Skip the academic discussions, just learn to dance On 2 - Here's how we learn: First of all, find the beginning of the measure, the 1st beat. Almost all music has measures (salsa, cha cha, disco, R & B, soul, rock, hip hop, reggae, classical, jazz, etc.), and one must learn to find the 1st beat of the measure. For some help with this, see Manny Siverio's Article article on how to find the beginning of the salsa measure, his review of Mike Bello's Practice & Counting CD , and the Jai & Candy Timing CD, which include learning to count the beats in the salsa music. It is difficult to explain in writing how to find the 1st beat, since songs start their measures differently, sometimes even changing from verse to verse. Sometimes it's signaled by the singer, but other times it's the chorus, the clave, the congas or the bass, and it may keep changing. My other advice is to find someone who knows how to find the 1 in the music, whether it's a teacher, friend, relative, fellow dancer or musician; some people just know the 1 and can show it to you. Put on some salsa music and have them show you the 1, and explain how they found it. Then have them help you learn to feel it, count it and tap your feet all the way through entire songs. A good exercise is to stop and then restart the song to see how quickly you can find the 1 and get on the beat again.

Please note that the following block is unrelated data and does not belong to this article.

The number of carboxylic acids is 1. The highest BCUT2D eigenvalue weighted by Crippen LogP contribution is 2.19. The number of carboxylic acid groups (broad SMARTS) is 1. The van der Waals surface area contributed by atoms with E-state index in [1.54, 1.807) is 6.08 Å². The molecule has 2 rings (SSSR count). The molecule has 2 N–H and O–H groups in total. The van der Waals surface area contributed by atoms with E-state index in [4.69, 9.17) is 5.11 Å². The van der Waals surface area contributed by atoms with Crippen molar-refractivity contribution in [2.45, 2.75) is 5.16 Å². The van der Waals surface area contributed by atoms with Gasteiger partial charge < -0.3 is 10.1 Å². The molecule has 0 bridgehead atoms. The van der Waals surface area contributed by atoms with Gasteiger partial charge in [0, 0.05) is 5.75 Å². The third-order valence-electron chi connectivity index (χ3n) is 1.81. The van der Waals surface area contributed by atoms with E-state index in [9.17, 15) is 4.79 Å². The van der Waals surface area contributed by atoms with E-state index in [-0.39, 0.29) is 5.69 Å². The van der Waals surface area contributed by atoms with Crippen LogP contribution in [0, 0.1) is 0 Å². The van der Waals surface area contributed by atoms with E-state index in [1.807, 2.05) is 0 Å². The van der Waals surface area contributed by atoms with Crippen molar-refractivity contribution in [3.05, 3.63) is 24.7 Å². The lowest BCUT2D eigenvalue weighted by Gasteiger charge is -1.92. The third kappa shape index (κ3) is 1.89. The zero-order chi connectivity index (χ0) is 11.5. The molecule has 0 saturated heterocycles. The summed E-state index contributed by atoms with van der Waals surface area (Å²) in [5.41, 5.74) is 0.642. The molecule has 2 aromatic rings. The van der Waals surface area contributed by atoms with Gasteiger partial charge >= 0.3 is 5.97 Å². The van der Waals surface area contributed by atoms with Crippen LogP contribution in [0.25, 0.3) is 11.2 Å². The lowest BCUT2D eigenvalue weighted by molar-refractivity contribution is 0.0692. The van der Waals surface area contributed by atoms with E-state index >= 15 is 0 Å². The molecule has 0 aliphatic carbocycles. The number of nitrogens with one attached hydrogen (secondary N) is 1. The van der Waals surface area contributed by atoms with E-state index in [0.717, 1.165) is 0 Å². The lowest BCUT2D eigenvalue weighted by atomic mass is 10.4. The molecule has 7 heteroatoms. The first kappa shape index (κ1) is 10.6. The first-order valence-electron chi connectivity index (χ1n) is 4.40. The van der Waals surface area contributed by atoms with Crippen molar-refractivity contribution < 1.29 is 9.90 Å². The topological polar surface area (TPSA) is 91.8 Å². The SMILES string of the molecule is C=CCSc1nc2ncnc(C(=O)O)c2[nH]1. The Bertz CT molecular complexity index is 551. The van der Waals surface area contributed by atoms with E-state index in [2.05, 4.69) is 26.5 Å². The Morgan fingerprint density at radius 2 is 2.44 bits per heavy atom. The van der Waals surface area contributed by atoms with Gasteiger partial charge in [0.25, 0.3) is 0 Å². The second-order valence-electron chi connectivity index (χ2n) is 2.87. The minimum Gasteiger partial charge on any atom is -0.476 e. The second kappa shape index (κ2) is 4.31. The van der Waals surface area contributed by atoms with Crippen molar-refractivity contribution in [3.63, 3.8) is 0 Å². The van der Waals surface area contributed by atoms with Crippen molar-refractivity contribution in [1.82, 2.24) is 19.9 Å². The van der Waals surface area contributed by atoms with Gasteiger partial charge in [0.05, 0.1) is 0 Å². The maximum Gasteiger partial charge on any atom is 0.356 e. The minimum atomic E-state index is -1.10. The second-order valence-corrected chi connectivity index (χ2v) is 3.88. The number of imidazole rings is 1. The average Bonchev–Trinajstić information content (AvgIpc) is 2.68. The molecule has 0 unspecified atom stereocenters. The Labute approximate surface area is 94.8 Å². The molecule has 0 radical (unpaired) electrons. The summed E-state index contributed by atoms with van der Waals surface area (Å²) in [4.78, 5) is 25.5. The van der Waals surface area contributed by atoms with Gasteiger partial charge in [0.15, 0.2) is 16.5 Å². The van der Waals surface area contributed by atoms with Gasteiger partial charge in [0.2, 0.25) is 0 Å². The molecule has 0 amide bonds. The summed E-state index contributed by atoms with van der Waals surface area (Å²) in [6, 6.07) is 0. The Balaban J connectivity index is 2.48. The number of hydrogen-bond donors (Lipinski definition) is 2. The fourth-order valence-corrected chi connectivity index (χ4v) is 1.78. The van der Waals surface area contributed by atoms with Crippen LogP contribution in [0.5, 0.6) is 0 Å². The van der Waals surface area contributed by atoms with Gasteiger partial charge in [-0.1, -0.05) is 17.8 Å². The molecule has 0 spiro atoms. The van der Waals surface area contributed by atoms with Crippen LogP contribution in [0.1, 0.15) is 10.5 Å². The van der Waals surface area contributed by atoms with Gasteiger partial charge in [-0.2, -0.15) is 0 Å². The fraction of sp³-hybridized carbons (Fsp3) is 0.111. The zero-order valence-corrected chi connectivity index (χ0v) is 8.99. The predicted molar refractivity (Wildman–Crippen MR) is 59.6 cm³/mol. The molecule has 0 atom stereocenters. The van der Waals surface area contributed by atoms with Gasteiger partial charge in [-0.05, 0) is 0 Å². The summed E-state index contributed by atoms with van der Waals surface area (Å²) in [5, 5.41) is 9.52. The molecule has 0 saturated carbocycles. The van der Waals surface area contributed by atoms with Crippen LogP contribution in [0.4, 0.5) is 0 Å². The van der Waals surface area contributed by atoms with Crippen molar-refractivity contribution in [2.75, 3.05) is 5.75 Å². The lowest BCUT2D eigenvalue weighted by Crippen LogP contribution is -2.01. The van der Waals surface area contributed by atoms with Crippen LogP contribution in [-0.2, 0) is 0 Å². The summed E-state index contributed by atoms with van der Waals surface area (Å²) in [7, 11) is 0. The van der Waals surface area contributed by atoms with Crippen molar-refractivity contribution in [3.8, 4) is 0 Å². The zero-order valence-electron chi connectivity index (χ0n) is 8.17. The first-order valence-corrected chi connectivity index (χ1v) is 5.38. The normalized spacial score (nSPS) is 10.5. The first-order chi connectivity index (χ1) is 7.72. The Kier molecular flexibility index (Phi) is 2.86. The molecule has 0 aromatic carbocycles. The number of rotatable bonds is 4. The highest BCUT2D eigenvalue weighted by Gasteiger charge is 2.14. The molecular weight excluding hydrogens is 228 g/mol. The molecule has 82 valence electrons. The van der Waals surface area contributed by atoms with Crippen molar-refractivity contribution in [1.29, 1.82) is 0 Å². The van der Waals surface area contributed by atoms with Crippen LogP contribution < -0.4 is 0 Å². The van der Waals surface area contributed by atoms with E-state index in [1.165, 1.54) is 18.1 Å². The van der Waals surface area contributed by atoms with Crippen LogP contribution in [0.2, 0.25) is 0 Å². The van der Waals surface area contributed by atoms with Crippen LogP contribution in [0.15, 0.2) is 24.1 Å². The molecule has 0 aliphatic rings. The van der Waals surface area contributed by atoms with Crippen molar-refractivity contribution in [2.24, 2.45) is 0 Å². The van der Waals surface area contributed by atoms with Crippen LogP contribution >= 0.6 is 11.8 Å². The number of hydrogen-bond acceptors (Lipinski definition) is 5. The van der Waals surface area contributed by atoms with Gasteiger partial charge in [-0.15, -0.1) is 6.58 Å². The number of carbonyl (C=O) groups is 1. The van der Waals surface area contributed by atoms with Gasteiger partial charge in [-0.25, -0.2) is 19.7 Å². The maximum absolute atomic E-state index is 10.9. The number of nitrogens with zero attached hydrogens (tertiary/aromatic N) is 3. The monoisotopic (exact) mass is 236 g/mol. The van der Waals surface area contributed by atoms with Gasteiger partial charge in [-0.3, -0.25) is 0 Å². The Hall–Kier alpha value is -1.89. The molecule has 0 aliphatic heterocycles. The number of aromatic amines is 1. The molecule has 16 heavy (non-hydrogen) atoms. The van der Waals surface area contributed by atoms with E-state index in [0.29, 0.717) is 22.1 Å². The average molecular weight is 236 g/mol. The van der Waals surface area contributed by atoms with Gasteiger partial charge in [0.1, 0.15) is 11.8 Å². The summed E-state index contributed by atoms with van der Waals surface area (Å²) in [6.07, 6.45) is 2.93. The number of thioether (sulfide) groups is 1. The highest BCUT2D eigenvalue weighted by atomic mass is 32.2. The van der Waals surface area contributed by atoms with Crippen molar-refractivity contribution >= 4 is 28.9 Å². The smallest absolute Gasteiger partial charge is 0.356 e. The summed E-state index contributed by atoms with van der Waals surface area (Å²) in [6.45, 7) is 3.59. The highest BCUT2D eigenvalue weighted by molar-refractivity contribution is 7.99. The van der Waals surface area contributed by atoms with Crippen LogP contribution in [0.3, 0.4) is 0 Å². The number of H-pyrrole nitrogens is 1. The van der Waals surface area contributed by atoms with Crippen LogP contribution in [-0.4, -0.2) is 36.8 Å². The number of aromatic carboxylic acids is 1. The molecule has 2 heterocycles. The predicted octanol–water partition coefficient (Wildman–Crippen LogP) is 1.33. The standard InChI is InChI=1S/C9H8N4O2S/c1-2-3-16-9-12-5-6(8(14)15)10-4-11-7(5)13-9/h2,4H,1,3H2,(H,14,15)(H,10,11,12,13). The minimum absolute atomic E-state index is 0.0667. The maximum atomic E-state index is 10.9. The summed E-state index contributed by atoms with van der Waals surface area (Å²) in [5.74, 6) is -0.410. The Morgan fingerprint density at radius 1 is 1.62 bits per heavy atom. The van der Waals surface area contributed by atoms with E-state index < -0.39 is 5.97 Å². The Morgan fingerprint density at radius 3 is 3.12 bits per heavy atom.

Second of all, when you have learned to find, feel and tap your foot to the 1st and the 7 other beats in the salsa measure, then begin your count and step as spelled out above: 1,2,3 and 5,6,7. Ladies always step on the 1st beat with their right foot, and on the 5th beat with their left foot. Men always step on the 1st beat with their left foot, and on the 5th beat with their right foot (the only exception to this is during more advanced syncopated open shines). Now drill this for hours, weeks and months: in classes, clubs, at home, anywhere. Whether you are doing the basic forward and back step, a side basic, back charges, partner turns or open shines, you must get to the point where the sound of the 1st, 2nd, 3rd and 5th, 6th,and 7th beats in the salsa music makes the proper foot go down in the right place, and this must all happen entirely automatically, instinctively, naturally from your heart. No thinking is involved. The man's left foot, and the woman's right foot, must feel the 1st beat, and hit the floor with it. And that goes for all the other beats in the count. You should be able to maintain that timing when listening to the music and dancing with your partner, brushing your teeth, beating an egg, carrying on a conversation, or clapping out a 2/3 or 3/2 clave. In other words, you shouldn't have to think about your feet at all.